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July 24, 2022

The Latest on the Opioid Crisis in Massachusetts

Even though prescription opioids are designed to relieve pain, the misuse of these prescription drugs has led to a national crisis. Massachusetts has been especially affected by the opioid epidemic. In 2015, more than 1,000 of the state’s residents died from opioid-related causes. To help combat the state’s opioid crisis, Governor Charlie Baker, along with the state’s Department of Public Health and the Executive Office of Health and Human Services, released the Action Plan to Address the Opioid Epidemic in the Commonwealth.

Although the action plan did initially help curtail the opioid crisis in Massachusetts, the COVID-19 pandemic has since worsened the state’s situation. In addition to having one of the highest opioid-involved overdose death rates in the country, Massachusetts faces a higher risk from opioids than many other states, according to researchers. Here’s what you need to know about opioids, what’s happening in Massachusetts, and what we’re doing to help.

Opioids: What Are They And Why Are They So Dangerous?

Opioids are a group of drugs derived from the opium poppy plant. Opioids can take the form of illicit street drugs or FDA-approved medications, but the majority of opioids are prescribed by doctors to relieve acute and chronic pain. Generally, doctors use opioids to help ease pain after surgery, a traumatic sports injury, or a severe accident. Sometimes, doctors prescribe opioids to help individuals manage cancer-related pain. Regardless of why they’re prescribed, all prescription opioids relieve pain the same way.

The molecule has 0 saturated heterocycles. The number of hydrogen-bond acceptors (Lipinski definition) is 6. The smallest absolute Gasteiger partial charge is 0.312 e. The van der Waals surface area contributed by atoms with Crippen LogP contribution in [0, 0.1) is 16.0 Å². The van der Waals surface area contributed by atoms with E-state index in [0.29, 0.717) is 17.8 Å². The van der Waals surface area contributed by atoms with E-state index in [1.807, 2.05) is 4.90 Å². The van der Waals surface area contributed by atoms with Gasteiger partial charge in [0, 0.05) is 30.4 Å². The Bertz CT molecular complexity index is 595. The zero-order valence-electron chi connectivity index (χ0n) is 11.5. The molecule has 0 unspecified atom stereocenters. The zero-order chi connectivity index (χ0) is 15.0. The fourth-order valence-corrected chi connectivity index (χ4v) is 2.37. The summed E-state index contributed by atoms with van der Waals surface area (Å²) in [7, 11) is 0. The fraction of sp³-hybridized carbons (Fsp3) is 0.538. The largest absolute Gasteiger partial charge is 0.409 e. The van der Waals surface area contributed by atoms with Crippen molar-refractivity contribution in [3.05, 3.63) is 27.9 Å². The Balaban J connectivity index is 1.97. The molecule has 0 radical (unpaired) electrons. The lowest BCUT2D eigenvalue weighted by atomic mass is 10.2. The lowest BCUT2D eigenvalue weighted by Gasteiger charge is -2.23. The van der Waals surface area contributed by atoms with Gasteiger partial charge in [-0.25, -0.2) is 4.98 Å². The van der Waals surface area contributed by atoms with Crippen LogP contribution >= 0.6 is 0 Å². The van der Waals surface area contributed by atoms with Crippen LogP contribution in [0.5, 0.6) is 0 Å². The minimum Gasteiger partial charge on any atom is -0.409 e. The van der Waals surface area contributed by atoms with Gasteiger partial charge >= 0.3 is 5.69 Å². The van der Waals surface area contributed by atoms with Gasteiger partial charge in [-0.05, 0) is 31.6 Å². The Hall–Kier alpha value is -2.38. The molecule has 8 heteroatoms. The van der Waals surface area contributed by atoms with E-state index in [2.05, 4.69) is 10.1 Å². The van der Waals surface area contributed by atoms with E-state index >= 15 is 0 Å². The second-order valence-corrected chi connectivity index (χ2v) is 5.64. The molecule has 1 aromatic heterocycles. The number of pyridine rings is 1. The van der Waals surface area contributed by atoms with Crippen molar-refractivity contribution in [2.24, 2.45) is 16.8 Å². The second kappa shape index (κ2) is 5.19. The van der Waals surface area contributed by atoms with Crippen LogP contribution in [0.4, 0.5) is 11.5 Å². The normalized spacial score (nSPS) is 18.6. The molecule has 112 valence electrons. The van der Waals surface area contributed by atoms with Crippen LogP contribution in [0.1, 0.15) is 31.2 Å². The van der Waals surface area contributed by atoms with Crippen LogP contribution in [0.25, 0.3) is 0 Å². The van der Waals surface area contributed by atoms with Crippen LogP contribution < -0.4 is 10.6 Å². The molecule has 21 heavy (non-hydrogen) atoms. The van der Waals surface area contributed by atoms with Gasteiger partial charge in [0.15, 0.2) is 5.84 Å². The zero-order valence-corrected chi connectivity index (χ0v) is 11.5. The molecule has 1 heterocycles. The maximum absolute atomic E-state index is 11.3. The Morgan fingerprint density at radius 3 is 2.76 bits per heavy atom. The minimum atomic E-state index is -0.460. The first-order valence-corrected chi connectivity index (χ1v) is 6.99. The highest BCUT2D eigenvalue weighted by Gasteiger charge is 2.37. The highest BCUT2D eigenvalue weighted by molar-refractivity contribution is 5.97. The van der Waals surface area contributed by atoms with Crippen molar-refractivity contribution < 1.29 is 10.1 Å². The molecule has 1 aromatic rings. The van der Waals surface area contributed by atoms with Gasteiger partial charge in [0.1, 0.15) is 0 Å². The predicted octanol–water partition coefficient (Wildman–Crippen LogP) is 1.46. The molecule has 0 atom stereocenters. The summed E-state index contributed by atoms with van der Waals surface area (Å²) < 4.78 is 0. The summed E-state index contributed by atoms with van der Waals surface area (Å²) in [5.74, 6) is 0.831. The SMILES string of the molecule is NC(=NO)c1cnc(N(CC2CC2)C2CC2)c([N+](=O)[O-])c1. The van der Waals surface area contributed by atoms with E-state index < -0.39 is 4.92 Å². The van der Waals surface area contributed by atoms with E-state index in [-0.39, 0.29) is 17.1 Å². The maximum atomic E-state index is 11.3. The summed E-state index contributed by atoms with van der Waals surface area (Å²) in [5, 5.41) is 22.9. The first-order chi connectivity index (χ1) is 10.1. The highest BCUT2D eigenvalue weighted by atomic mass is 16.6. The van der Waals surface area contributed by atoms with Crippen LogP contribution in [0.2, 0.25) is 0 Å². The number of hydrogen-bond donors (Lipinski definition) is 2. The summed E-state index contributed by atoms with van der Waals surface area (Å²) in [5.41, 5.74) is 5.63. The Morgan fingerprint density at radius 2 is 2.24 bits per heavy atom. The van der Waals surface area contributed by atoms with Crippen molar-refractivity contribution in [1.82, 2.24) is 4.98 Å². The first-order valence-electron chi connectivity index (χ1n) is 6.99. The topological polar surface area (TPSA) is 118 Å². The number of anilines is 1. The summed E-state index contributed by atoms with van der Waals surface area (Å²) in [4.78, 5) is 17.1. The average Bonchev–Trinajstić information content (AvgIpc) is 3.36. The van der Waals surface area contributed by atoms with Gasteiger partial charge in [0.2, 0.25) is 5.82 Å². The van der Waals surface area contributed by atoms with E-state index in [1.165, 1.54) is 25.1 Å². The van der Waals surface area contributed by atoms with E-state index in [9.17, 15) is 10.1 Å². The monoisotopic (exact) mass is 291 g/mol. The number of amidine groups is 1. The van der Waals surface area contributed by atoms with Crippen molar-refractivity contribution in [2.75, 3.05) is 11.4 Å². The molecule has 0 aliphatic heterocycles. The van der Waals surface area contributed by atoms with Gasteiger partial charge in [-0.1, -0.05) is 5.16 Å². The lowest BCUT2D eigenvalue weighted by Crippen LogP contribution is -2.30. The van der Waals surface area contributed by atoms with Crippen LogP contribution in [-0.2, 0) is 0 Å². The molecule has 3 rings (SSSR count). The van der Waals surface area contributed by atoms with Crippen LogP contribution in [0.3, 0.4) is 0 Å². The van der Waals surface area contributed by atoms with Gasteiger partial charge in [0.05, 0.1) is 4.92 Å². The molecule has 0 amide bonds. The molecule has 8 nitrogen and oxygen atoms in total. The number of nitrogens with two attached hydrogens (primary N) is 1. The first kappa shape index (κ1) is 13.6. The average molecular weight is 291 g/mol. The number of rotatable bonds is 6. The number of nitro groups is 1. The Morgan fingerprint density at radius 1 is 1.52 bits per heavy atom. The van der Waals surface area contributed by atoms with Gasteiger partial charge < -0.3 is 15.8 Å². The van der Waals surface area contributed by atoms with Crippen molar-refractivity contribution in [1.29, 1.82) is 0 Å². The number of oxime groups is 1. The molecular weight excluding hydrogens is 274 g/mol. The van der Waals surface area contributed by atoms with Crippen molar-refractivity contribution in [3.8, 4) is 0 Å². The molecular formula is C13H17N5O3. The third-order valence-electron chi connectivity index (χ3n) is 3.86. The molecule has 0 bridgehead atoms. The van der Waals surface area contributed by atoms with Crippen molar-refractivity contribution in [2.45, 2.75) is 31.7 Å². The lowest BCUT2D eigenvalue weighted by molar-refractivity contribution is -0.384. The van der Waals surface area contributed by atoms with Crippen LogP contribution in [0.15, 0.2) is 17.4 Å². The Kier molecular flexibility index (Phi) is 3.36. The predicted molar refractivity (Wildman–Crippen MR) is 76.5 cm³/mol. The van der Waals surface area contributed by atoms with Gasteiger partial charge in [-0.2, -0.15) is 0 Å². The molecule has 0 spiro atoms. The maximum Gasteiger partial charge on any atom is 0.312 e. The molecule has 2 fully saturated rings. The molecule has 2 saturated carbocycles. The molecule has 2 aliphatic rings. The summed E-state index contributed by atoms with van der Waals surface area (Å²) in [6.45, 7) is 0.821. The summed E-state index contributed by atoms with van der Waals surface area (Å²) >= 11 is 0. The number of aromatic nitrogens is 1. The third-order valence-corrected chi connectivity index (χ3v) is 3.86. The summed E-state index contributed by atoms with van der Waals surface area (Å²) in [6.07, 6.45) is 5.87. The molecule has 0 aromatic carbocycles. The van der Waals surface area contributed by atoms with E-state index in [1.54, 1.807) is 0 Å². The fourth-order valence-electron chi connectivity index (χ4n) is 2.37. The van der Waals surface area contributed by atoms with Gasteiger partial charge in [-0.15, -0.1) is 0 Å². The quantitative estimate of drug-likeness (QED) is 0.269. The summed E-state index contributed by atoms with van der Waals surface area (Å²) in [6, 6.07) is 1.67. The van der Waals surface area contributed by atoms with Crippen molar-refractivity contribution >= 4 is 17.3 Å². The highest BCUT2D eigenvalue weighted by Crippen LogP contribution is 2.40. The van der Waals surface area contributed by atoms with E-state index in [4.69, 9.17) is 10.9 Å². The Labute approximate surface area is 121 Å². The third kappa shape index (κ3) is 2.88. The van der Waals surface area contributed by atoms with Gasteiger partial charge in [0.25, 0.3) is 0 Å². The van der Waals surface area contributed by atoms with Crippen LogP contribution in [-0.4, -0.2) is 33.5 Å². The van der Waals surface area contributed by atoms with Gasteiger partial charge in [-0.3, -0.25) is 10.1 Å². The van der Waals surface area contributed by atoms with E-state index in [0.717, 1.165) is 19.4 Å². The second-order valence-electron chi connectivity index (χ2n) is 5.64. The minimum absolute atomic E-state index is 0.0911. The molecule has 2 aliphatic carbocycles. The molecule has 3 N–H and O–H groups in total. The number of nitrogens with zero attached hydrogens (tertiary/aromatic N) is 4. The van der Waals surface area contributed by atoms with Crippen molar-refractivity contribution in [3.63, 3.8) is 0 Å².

Opioids work by attaching themselves to proteins in the brain called opioid receptors. Opioids then begin to block pain signals in the brain, diminishing the perception of pain throughout the body. Individuals experience this reduced perception of pain as pain relief. In addition to blocking pain signals, opioids stimulate the production and release of excessive amounts of dopamine in the brain, creating a temporary feeling of pleasure in the body. Even though they are illegal, opioid street drugs like heroin work the same way.

Even though opioids are mostly safe when taken as prescribed, the drugs do have a high risk of abuse. As such, taking higher doses of opioids or consuming the medication more frequently than prescribed can lead to misuse, abuse, addiction, and in some cases, overdose.

The Current Opioid Situation In Massachusetts